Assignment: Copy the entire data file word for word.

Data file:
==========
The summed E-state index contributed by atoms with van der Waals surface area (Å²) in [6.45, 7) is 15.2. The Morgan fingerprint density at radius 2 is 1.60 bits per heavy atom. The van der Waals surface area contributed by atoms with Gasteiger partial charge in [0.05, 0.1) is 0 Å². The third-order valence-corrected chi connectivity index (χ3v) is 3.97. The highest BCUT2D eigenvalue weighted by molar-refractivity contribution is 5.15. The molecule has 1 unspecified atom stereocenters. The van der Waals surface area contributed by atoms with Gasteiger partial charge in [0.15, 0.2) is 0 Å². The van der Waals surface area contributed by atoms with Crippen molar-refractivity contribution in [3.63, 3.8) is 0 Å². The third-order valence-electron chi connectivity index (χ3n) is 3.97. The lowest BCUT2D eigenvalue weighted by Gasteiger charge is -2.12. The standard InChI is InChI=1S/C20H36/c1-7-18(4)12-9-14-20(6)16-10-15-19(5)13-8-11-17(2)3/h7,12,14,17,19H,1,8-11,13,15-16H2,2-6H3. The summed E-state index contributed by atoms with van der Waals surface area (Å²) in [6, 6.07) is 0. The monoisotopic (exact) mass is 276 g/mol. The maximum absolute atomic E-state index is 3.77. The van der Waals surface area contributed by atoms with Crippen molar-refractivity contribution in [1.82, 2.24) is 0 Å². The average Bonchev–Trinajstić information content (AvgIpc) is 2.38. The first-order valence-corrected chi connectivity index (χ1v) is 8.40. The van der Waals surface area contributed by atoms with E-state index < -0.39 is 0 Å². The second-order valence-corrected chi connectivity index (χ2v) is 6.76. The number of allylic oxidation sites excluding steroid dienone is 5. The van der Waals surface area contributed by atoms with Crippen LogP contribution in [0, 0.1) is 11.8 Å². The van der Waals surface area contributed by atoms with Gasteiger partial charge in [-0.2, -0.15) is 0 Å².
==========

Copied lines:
The summed E-state index contributed by atoms with van der Waals surface area (Å²) in [6.45, 7) is 15.2. The Morgan fingerprint density at radius 2 is 1.60 bits per heavy atom. The van der Waals surface area contributed by atoms with Gasteiger partial charge in [0.05, 0.1) is 0 Å². The third-order valence-corrected chi connectivity index (χ3v) is 3.97. The highest BCUT2D eigenvalue weighted by molar-refractivity contribution is 5.15. The molecule has 1 unspecified atom stereocenters. The van der Waals surface area contributed by atoms with Gasteiger partial charge in [0.15, 0.2) is 0 Å². The van der Waals surface area contributed by atoms with Crippen molar-refractivity contribution in [3.63, 3.8) is 0 Å². The third-order valence-electron chi connectivity index (χ3n) is 3.97. The lowest BCUT2D eigenvalue weighted by Gasteiger charge is -2.12. The standard InChI is InChI=1S/C20H36/c1-7-18(4)12-9-14-20(6)16-10-15-19(5)13-8-11-17(2)3/h7,12,14,17,19H,1,8-11,13,15-16H2,2-6H3. The summed E-state index contributed by atoms with van der Waals surface area (Å²) in [6, 6.07) is 0. The monoisotopic (exact) mass is 276 g/mol. The maximum absolute atomic E-state index is 3.77. The van der Waals surface area contributed by atoms with Crippen molar-refractivity contribution in [1.82, 2.24) is 0 Å². The average Bonchev–Trinajstić information content (AvgIpc) is 2.38. The first-order valence-corrected chi connectivity index (χ1v) is 8.40. The van der Waals surface area contributed by atoms with E-state index < -0.39 is 0 Å². The second-order valence-corrected chi connectivity index (χ2v) is 6.76. The number of allylic oxidation sites excluding steroid dienone is 5. The van der Waals surface area contributed by atoms with Crippen LogP contribution in [0, 0.1) is 11.8 Å². The van der Waals surface area contributed by atoms with Gasteiger partial charge in [-0.2, -0.15) is 0 Å².